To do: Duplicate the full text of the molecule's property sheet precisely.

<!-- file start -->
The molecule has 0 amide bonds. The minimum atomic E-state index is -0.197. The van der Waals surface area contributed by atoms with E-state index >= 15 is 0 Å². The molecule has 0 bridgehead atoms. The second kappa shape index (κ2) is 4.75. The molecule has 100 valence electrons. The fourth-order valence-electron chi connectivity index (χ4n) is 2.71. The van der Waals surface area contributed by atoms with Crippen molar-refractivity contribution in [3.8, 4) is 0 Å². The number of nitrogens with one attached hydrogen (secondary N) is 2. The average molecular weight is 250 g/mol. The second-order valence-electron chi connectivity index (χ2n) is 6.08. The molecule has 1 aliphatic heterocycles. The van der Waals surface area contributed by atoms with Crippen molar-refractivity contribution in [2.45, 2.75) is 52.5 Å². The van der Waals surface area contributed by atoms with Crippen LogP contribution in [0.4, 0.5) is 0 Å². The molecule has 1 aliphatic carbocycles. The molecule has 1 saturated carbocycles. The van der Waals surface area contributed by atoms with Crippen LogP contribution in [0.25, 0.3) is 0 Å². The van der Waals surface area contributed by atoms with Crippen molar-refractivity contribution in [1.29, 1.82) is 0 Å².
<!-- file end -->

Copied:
The molecule has 0 amide bonds. The minimum atomic E-state index is -0.197. The van der Waals surface area contributed by atoms with E-state index >= 15 is 0 Å². The molecule has 0 bridgehead atoms. The second kappa shape index (κ2) is 4.75. The molecule has 100 valence electrons. The fourth-order valence-electron chi connectivity index (χ4n) is 2.71. The van der Waals surface area contributed by atoms with Crippen molar-refractivity contribution in [3.8, 4) is 0 Å². The number of nitrogens with one attached hydrogen (secondary N) is 2. The average molecular weight is 250 g/mol. The second-order valence-electron chi connectivity index (χ2n) is 6.08. The molecule has 1 aliphatic heterocycles. The van der Waals surface area contributed by atoms with Crippen molar-refractivity contribution in [2.45, 2.75) is 52.5 Å². The van der Waals surface area contributed by atoms with Crippen LogP contribution in [0.4, 0.5) is 0 Å². The molecule has 1 aliphatic carbocycles. The molecule has 1 saturated carbocycles. The van der Waals surface area contributed by atoms with Crippen LogP contribution in [0.25, 0.3) is 0 Å². The van der Waals surface area contributed by atoms with Crippen molar-refractivity contribution in [1.29, 1.82) is 0 Å².